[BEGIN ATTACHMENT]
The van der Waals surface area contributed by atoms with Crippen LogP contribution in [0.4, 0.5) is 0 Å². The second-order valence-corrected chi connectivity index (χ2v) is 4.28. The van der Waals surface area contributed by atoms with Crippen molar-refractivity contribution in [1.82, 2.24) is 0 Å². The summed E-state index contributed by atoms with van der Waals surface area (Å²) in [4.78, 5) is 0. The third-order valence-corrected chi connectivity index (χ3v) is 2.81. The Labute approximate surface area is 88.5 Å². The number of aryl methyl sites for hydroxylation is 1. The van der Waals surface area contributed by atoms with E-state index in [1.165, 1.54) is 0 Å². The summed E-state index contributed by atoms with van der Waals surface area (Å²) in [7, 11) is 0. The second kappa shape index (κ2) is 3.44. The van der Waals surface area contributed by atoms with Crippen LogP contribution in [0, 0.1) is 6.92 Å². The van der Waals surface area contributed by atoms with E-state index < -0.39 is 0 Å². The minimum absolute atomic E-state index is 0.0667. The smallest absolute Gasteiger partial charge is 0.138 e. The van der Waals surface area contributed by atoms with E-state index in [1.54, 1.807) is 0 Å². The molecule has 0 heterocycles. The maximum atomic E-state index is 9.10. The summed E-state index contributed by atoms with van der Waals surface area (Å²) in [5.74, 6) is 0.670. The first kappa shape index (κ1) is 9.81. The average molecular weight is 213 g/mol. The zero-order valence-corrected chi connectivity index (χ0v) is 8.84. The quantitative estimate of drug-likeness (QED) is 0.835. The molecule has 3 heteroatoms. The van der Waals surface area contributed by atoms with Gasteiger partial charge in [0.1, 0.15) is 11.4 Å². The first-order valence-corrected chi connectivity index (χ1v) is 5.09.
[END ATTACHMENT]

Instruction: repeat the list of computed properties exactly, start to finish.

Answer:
The van der Waals surface area contributed by atoms with Crippen LogP contribution in [0.4, 0.5) is 0 Å². The second-order valence-corrected chi connectivity index (χ2v) is 4.28. The van der Waals surface area contributed by atoms with Crippen molar-refractivity contribution in [1.82, 2.24) is 0 Å². The summed E-state index contributed by atoms with van der Waals surface area (Å²) in [4.78, 5) is 0. The third-order valence-corrected chi connectivity index (χ3v) is 2.81. The Labute approximate surface area is 88.5 Å². The number of aryl methyl sites for hydroxylation is 1. The van der Waals surface area contributed by atoms with E-state index in [1.165, 1.54) is 0 Å². The summed E-state index contributed by atoms with van der Waals surface area (Å²) in [7, 11) is 0. The second kappa shape index (κ2) is 3.44. The van der Waals surface area contributed by atoms with Crippen LogP contribution in [0, 0.1) is 6.92 Å². The van der Waals surface area contributed by atoms with E-state index < -0.39 is 0 Å². The minimum absolute atomic E-state index is 0.0667. The smallest absolute Gasteiger partial charge is 0.138 e. The van der Waals surface area contributed by atoms with E-state index in [1.54, 1.807) is 0 Å². The molecule has 0 heterocycles. The maximum atomic E-state index is 9.10. The summed E-state index contributed by atoms with van der Waals surface area (Å²) in [5.74, 6) is 0.670. The first kappa shape index (κ1) is 9.81. The average molecular weight is 213 g/mol. The zero-order valence-corrected chi connectivity index (χ0v) is 8.84. The quantitative estimate of drug-likeness (QED) is 0.835. The molecule has 3 heteroatoms. The van der Waals surface area contributed by atoms with Gasteiger partial charge in [0.1, 0.15) is 11.4 Å². The first-order valence-corrected chi connectivity index (χ1v) is 5.09.